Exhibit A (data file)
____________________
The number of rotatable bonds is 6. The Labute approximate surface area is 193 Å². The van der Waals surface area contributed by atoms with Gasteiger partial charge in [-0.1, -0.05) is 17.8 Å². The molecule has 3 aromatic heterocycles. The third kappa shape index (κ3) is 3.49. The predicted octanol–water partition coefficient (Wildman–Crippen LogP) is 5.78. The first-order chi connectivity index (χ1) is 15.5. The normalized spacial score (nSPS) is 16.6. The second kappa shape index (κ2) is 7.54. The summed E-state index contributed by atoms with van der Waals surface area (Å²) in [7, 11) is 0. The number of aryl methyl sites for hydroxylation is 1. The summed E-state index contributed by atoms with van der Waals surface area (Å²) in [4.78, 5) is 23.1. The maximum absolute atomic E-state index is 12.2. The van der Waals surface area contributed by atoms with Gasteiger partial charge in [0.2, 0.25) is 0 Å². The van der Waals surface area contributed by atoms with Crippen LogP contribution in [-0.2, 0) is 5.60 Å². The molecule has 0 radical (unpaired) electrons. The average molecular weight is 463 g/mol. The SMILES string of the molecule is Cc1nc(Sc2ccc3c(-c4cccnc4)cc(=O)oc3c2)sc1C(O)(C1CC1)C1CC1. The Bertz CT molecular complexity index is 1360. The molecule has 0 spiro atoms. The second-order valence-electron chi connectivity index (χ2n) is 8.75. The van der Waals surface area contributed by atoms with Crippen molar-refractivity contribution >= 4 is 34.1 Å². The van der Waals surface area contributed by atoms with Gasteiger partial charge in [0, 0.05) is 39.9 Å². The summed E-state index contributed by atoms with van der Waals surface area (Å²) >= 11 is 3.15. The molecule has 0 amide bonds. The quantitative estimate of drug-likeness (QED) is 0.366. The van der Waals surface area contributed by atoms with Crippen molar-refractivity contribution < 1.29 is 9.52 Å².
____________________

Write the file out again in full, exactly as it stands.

The number of rotatable bonds is 6. The Labute approximate surface area is 193 Å². The van der Waals surface area contributed by atoms with Gasteiger partial charge in [-0.1, -0.05) is 17.8 Å². The molecule has 3 aromatic heterocycles. The third kappa shape index (κ3) is 3.49. The predicted octanol–water partition coefficient (Wildman–Crippen LogP) is 5.78. The first-order chi connectivity index (χ1) is 15.5. The normalized spacial score (nSPS) is 16.6. The second kappa shape index (κ2) is 7.54. The summed E-state index contributed by atoms with van der Waals surface area (Å²) in [7, 11) is 0. The number of aryl methyl sites for hydroxylation is 1. The summed E-state index contributed by atoms with van der Waals surface area (Å²) in [4.78, 5) is 23.1. The maximum absolute atomic E-state index is 12.2. The van der Waals surface area contributed by atoms with Gasteiger partial charge in [0.2, 0.25) is 0 Å². The van der Waals surface area contributed by atoms with Crippen LogP contribution in [-0.2, 0) is 5.60 Å². The molecule has 0 radical (unpaired) electrons. The average molecular weight is 463 g/mol. The SMILES string of the molecule is Cc1nc(Sc2ccc3c(-c4cccnc4)cc(=O)oc3c2)sc1C(O)(C1CC1)C1CC1. The Bertz CT molecular complexity index is 1360. The molecule has 0 spiro atoms. The second-order valence-electron chi connectivity index (χ2n) is 8.75. The van der Waals surface area contributed by atoms with Crippen molar-refractivity contribution >= 4 is 34.1 Å². The van der Waals surface area contributed by atoms with Gasteiger partial charge in [0, 0.05) is 39.9 Å². The summed E-state index contributed by atoms with van der Waals surface area (Å²) >= 11 is 3.15. The molecule has 0 amide bonds. The quantitative estimate of drug-likeness (QED) is 0.366. The van der Waals surface area contributed by atoms with Crippen molar-refractivity contribution < 1.29 is 9.52 Å².